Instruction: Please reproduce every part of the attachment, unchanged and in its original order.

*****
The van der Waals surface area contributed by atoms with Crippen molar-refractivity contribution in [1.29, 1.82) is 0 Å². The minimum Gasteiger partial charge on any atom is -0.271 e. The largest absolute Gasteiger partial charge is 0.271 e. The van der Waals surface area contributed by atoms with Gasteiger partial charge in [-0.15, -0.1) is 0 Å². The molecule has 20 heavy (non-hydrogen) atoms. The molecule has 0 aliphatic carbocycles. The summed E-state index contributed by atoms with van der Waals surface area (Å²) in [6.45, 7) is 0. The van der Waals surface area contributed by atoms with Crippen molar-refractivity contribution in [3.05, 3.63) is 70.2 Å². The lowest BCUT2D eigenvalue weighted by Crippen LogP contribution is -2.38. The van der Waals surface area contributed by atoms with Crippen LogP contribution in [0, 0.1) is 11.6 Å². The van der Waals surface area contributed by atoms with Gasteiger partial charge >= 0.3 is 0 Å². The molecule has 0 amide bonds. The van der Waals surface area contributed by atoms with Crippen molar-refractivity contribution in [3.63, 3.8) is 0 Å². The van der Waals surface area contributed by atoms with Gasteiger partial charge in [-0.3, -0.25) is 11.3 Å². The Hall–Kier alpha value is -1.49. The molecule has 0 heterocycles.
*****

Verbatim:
The van der Waals surface area contributed by atoms with Crippen molar-refractivity contribution in [1.29, 1.82) is 0 Å². The minimum Gasteiger partial charge on any atom is -0.271 e. The largest absolute Gasteiger partial charge is 0.271 e. The van der Waals surface area contributed by atoms with Gasteiger partial charge in [-0.15, -0.1) is 0 Å². The molecule has 20 heavy (non-hydrogen) atoms. The molecule has 0 aliphatic carbocycles. The summed E-state index contributed by atoms with van der Waals surface area (Å²) in [6.45, 7) is 0. The van der Waals surface area contributed by atoms with Crippen molar-refractivity contribution in [3.05, 3.63) is 70.2 Å². The lowest BCUT2D eigenvalue weighted by Crippen LogP contribution is -2.38. The van der Waals surface area contributed by atoms with Crippen LogP contribution in [0, 0.1) is 11.6 Å². The van der Waals surface area contributed by atoms with Gasteiger partial charge >= 0.3 is 0 Å². The molecule has 0 amide bonds. The van der Waals surface area contributed by atoms with Crippen molar-refractivity contribution in [3.63, 3.8) is 0 Å². The van der Waals surface area contributed by atoms with Gasteiger partial charge in [-0.3, -0.25) is 11.3 Å². The Hall–Kier alpha value is -1.49. The molecule has 0 heterocycles.